Increasingly, general practice and commissioning functions will be operated and managed by for-profit companies, twenty three of which – including well-established outfits Virgin Care, Care UK and ChilversMcCrae Healthcare – already run 227 general practices. Professional autonomy will be eroded if, for example, referral management centres run by corporate providers are used to ensure referral and prescribing practices conform to corporate budgets and the needs of shareholders. These centres were already rejecting one in eight general practitioner referrals before the full force of the new health law has been felt, and they seem to be operating along the lines of American-style ‘prior authorisation’ arrangements, whereby doctors are required to obtain approval from a higher authority (usually a private health insurance provider) before making a referral for treatment or investigation. Some of the centres, such as UnitedHealth Group UK’s recently established ‘referral facilitation service’ based in Hounslow, are run by subsidiaries of US healthcare multinationals. (pp. 191-2).

Of course, this also shows how fake the Tory claim of giving patients more ‘choice’ in their healthcare actually is. And contrary to another grotty Tory claim, it’s another layer of bureaucracy actually put into the NHS to make it attractive to private contractors.

The whole process of privatisation needs to be reverse. Now. The only political leader determined to do it is Jeremy Corbyn, but you won’t know this from the hysterical denunciations of him for being ‘Trotskyite’ from Blairites and the mainstream press, including the I.

The I: ‘Private Hospitals ‘Put Patients at Risk’

November 30, 2015

I just found this article in today’s ‘I’ newspaper for 30th November 2015, reporting the findings of the Centre for Health and the Public Interest that poor standards at smaller private hospitals are a risk to patients’ health. The article by Paul Gallagher states

‘NHS patients sent for treatment at smaller private hospitals are being put at risk because of unsafe staffing and facilities, according to a report by an anti-privatisation think-tank.

Nurses without specialist training, high levels of agency staff on post-operative wards and hygiene weaknesses were also among the patient safety risk identified by the Centre for Health and Public Interest (CHPI).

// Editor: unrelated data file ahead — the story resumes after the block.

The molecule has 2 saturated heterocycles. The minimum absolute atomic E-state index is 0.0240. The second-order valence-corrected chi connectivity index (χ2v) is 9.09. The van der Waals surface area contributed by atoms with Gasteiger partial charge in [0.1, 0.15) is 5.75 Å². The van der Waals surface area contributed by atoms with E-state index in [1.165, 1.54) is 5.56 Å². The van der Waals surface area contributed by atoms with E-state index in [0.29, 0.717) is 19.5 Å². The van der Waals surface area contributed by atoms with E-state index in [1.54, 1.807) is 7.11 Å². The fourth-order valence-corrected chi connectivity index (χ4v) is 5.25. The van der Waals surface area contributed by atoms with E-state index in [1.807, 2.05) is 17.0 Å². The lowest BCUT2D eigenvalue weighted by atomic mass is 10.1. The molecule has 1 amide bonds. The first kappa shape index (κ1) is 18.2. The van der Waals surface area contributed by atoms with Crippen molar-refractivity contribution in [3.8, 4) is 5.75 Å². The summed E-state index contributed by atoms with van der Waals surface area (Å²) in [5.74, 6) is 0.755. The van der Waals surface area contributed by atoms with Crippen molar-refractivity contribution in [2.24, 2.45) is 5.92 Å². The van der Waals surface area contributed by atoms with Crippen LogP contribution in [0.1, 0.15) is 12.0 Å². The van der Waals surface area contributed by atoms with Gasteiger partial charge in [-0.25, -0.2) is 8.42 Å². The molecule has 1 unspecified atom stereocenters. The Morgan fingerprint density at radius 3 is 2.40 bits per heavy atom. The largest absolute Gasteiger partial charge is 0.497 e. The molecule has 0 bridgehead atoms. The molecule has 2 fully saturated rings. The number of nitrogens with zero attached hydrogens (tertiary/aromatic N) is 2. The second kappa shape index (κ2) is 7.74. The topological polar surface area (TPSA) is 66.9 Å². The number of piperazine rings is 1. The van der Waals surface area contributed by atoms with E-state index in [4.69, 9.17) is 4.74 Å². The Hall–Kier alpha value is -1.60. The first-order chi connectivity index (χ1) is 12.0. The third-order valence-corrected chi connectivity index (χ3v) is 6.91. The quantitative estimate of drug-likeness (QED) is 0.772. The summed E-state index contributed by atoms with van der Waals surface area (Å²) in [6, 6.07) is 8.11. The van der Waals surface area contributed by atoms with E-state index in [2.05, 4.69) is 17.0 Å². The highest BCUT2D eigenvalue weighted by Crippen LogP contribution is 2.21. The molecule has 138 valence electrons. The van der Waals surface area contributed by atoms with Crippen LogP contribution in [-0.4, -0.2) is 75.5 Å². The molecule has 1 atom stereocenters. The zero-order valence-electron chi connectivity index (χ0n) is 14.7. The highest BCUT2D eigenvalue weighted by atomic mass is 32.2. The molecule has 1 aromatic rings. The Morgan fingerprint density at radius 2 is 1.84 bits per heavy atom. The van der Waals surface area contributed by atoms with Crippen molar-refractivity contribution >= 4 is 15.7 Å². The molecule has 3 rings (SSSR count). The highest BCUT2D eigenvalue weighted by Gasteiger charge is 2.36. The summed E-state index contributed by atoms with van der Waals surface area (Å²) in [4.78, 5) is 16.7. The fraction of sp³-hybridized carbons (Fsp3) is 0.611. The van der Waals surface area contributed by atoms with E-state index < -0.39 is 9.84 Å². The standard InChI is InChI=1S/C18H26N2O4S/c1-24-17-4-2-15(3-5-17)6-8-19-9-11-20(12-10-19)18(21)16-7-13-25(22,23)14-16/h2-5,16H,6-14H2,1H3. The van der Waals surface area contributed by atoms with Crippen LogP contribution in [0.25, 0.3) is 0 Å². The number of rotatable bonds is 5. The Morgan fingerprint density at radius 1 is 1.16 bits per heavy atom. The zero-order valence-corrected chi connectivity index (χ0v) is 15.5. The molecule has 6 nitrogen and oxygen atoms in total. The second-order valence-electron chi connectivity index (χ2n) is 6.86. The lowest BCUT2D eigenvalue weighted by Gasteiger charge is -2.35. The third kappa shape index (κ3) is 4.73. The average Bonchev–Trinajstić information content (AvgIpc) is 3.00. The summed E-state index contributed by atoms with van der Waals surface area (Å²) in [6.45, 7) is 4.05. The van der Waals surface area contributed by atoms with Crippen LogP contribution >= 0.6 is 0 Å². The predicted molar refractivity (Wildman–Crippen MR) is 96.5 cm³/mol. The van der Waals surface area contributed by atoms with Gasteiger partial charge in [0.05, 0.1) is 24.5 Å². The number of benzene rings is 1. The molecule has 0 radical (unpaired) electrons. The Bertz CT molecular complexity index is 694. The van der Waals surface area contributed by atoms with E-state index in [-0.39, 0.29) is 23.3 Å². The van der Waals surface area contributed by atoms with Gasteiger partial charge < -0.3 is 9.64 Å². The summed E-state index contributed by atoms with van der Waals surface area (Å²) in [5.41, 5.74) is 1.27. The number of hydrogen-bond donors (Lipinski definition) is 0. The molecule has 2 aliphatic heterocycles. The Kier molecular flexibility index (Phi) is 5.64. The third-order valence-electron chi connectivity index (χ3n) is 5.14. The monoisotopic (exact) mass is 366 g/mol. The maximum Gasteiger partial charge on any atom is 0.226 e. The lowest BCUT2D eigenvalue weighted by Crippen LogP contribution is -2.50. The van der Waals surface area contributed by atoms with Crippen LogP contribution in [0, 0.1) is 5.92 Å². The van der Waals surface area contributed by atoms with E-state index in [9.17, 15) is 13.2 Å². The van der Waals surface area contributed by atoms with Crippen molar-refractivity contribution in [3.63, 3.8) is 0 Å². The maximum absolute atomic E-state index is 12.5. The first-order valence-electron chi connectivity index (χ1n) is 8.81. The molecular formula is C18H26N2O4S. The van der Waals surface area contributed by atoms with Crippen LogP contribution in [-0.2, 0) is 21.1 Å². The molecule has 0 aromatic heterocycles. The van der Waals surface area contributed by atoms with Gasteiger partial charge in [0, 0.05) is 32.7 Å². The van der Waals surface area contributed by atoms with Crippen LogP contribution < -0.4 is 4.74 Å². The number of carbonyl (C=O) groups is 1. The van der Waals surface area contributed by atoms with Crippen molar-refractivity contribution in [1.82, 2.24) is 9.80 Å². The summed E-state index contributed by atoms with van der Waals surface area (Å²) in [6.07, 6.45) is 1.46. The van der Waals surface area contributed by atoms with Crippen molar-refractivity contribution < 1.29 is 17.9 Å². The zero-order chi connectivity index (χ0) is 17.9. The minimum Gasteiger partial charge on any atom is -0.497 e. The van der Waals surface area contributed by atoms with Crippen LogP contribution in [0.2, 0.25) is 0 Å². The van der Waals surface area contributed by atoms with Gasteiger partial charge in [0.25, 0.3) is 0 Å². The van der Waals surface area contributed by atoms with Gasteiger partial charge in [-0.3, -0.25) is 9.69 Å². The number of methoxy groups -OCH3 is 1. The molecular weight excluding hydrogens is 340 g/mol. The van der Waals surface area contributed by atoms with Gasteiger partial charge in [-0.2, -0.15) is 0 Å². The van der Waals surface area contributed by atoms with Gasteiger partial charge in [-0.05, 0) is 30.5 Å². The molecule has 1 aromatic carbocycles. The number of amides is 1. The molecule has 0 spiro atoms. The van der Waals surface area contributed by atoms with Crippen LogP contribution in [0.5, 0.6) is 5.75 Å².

Analysis of 15 Care Quality Commission (CQC) investigations into hospitals from each of England’s six main private hospital chains found serious problems even in hospitals rate “good” by the regulator. Care UK’s Barlborough NYHS Treatment Centre in Chesterfield was given an overall rating of “good” and a rating of “good” specifically for surgery. Yet in the previous 12 months there had been four “never events”, defined as “serious, largely preventable, patient safety incidents that should not occur”.

Dr Howard Freeman, of the NHS Partners Network, said: “The overwhelming majority of NHS care delivered by independent sector hospitals is safe”.’

I dare say the treatment at most private hospitals is safe, but that does not mean that it is necessarily particularly high or of the same quality as that supplied by the NHS. In America, there is a very high incidence of iatrogenic disease. In the case of surgery, this is built into the system through the profit motive. Doctors and surgeons get paid if they treat. Therefore, they will offer or suggest treatment, even if its unnecessary. Way back in the 1980s Panorama did an edition on medicine in America, at the time when Maggie was considering its privatisation, and revealed the very high rates of unnecessary operations in the Land of the Free. This adds further evidence to corroborate existing information on the detrimental effects of private healthcare, no matter what Bliar and Cameron have told and are telling everyone.